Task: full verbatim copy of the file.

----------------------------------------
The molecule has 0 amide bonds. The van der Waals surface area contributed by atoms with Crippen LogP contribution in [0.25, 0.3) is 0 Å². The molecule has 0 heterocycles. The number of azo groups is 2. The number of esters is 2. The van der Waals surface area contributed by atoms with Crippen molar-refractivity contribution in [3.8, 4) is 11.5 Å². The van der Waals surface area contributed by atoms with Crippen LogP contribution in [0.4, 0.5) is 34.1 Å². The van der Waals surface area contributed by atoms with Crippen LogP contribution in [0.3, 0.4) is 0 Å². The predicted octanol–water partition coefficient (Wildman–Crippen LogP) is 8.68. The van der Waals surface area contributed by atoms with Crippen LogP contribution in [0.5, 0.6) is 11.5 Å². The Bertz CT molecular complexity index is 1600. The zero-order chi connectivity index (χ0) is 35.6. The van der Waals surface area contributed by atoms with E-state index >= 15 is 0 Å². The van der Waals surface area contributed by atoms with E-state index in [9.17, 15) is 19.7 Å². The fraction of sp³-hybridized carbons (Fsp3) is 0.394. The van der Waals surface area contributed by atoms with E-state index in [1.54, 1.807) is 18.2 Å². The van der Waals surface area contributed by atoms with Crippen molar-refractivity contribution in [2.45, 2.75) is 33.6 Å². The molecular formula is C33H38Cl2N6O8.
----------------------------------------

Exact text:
The molecule has 0 amide bonds. The van der Waals surface area contributed by atoms with Crippen LogP contribution in [0.25, 0.3) is 0 Å². The molecule has 0 heterocycles. The number of azo groups is 2. The number of esters is 2. The van der Waals surface area contributed by atoms with Crippen molar-refractivity contribution in [3.8, 4) is 11.5 Å². The van der Waals surface area contributed by atoms with Crippen LogP contribution in [0.4, 0.5) is 34.1 Å². The van der Waals surface area contributed by atoms with Crippen LogP contribution in [0.3, 0.4) is 0 Å². The predicted octanol–water partition coefficient (Wildman–Crippen LogP) is 8.68. The van der Waals surface area contributed by atoms with Crippen LogP contribution in [0.5, 0.6) is 11.5 Å². The Bertz CT molecular complexity index is 1600. The zero-order chi connectivity index (χ0) is 35.6. The van der Waals surface area contributed by atoms with E-state index >= 15 is 0 Å². The van der Waals surface area contributed by atoms with E-state index in [9.17, 15) is 19.7 Å². The fraction of sp³-hybridized carbons (Fsp3) is 0.394. The van der Waals surface area contributed by atoms with E-state index in [1.54, 1.807) is 18.2 Å². The van der Waals surface area contributed by atoms with Crippen molar-refractivity contribution in [2.45, 2.75) is 33.6 Å². The molecular formula is C33H38Cl2N6O8.